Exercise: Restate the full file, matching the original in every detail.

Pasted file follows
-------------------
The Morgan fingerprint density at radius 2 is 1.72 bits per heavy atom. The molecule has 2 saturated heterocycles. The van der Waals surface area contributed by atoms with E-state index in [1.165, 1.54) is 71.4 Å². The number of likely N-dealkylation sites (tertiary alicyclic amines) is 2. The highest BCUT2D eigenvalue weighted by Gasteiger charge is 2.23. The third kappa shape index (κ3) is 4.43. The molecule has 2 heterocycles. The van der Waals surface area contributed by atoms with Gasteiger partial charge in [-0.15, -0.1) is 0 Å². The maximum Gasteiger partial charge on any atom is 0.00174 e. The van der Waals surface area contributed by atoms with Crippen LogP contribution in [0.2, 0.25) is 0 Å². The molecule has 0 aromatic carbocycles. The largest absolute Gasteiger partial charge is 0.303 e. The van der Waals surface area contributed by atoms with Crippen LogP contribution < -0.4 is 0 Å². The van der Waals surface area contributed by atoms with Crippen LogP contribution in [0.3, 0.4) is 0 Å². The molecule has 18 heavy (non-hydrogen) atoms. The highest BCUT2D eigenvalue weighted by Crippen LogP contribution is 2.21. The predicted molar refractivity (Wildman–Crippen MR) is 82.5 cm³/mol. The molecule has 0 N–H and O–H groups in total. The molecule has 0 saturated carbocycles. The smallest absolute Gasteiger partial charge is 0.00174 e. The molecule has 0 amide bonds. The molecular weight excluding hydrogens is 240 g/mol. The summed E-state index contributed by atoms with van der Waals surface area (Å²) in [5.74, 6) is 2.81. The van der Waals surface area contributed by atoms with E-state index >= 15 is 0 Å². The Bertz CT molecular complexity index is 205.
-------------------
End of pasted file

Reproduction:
The Morgan fingerprint density at radius 2 is 1.72 bits per heavy atom. The molecule has 2 saturated heterocycles. The van der Waals surface area contributed by atoms with E-state index in [1.165, 1.54) is 71.4 Å². The number of likely N-dealkylation sites (tertiary alicyclic amines) is 2. The highest BCUT2D eigenvalue weighted by Gasteiger charge is 2.23. The third kappa shape index (κ3) is 4.43. The molecule has 2 heterocycles. The van der Waals surface area contributed by atoms with Gasteiger partial charge in [-0.15, -0.1) is 0 Å². The maximum Gasteiger partial charge on any atom is 0.00174 e. The van der Waals surface area contributed by atoms with Crippen LogP contribution in [0.2, 0.25) is 0 Å². The molecule has 0 aromatic carbocycles. The largest absolute Gasteiger partial charge is 0.303 e. The van der Waals surface area contributed by atoms with Crippen LogP contribution < -0.4 is 0 Å². The van der Waals surface area contributed by atoms with Crippen LogP contribution in [0.3, 0.4) is 0 Å². The molecule has 18 heavy (non-hydrogen) atoms. The highest BCUT2D eigenvalue weighted by Crippen LogP contribution is 2.21. The predicted molar refractivity (Wildman–Crippen MR) is 82.5 cm³/mol. The molecule has 0 N–H and O–H groups in total. The molecule has 0 saturated carbocycles. The smallest absolute Gasteiger partial charge is 0.00174 e. The molecule has 0 amide bonds. The molecular weight excluding hydrogens is 240 g/mol. The summed E-state index contributed by atoms with van der Waals surface area (Å²) in [5.74, 6) is 2.81. The van der Waals surface area contributed by atoms with E-state index >= 15 is 0 Å². The Bertz CT molecular complexity index is 205.